During the Moon landing, the film’s widening spatiality implies the possibility of a spiritual awakening. Perhaps Armstrong is contemplating whether there is a greater existence beyond the Earth to reconcile the loss of his daughter. The grief is complemented in an earlier scene where he imagines seeing her again. The Moon landing itself is tense and scary particularly when the diegetic sound is suddenly removed from the images. There’s an action by Armstrong that is genuinely moving too. The weight of the entire achievement is deeply felt, but there’s also conjecture about whether Armstrong’s gesture happened in real life. Understandably, it’s a deliberate ploy to humanise this otherwise cryptic character.
Despite the wordless filmmaking, the performances, and the impressive periods detail, First Man is still inconsistent. The ebbs and flows of our investment could be attributable to how screenwriter Josh Singer has structured the story. The film implements its thematic binaries, the contrast between the domestic and training, life and death, early on but then repeats this point extensively over the duration. The story transitions smoothly from year after year too, underlining the film’s scope and ambition, but it forgoes the intensity of a tightly woven narrative.
There are also inconsistencies in Armstrong’s characterisation too. He is often painted as being private, and emotionally waning, particularly in a scene where he returns from a training session with blood drying on his face. Yet there are scenes where he is happily playing with his two children, which undermines the remoteness and the grief that he seeks to resolve. His softer nature could be a precaution against painting him as an emotionally detached figure for fear of alienating the audience. His wife is even surprised during a romantic scene where he remembers one of their favourite songs as they dance together.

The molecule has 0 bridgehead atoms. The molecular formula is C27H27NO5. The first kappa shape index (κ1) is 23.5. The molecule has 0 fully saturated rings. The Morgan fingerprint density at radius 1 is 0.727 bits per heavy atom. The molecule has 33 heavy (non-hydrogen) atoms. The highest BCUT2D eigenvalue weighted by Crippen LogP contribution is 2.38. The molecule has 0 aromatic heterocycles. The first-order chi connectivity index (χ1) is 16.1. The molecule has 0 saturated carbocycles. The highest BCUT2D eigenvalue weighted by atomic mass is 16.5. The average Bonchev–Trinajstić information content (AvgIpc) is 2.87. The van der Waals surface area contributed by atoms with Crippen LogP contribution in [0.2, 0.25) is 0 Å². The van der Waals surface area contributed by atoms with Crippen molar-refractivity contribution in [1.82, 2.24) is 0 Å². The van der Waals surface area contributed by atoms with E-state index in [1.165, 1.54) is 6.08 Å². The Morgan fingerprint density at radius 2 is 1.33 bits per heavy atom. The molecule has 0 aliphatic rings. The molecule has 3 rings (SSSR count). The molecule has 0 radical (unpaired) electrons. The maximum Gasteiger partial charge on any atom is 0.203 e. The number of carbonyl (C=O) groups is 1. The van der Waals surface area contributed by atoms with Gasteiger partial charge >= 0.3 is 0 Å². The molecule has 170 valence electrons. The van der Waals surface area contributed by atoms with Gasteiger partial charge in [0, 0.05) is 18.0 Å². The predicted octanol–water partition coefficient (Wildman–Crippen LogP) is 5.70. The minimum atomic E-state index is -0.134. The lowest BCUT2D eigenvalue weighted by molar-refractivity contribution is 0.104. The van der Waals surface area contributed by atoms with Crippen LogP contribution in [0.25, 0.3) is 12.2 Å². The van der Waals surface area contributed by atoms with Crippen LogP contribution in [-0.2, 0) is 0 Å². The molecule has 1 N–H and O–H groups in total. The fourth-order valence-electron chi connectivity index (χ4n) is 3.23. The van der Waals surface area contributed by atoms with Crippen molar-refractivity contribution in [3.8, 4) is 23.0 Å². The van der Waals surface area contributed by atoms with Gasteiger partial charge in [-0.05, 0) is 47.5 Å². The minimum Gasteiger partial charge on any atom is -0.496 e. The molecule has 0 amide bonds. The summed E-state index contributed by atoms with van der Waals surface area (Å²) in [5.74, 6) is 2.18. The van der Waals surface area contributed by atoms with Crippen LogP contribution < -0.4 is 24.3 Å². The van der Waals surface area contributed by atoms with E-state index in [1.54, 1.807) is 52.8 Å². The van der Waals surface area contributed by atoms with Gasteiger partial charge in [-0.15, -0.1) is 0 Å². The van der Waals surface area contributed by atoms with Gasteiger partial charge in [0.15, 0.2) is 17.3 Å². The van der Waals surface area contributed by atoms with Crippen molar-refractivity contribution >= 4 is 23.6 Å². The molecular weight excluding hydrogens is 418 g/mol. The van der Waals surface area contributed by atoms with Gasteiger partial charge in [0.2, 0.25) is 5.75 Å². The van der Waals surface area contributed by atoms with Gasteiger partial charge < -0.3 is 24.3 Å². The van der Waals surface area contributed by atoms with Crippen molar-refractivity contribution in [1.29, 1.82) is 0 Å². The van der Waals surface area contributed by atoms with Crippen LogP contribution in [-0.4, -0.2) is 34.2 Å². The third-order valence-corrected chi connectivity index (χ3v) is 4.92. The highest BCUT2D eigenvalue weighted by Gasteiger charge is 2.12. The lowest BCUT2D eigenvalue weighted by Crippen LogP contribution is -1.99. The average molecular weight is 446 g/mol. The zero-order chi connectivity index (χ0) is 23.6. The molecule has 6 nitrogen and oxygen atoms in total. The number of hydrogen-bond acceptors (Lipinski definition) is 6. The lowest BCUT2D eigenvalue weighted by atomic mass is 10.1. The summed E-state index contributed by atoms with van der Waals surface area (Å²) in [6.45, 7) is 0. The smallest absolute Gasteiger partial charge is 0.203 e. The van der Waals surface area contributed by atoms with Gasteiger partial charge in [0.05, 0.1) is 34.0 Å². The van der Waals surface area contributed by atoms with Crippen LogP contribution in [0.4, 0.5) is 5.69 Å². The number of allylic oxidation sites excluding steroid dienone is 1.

One pivotal climax feels particularly indecisive about Armstrong’s demeanour. There’s a large pane of glass placed in the middle of a reunion where one expects Armstrong’s grief to have finally softened. The scene heavily recalls Blade Runner 2049 (2017), which also stressed the importance of family and overcoming one’s emotional stasis with the exact same visual motif. It is strange how the space of a year two films could have the very same scene, but the ambiguity of the moment worked better in 2049.
The film is not a misfire but shows Chazelle’s filmmaking working at a different tempo. His film style is slower, more leisurely and understated. Some have described First Man as remote, which is apt because Armstrong is a man emotionally conditioned to feel indifferent to death even as he grieves for his daughter. There are moments of awe and power in this personal conflict, attributable to Gosling and Foy’s subtle, minimalist performances. Yet it’s difficult for the story to always strike its high notes over a wide time-span, which makes the film pleasurable but inconsistent despite its sensitive approach.
Summary: There are moments of awe and power in this personal conflict, attributable to Gosling and Foy’s subtle, minimalist performances. Yet it’s difficult for the story to always strike its high notes over a wide time-span, which makes the film pleasurable but inconsistent despite its sensitive approach.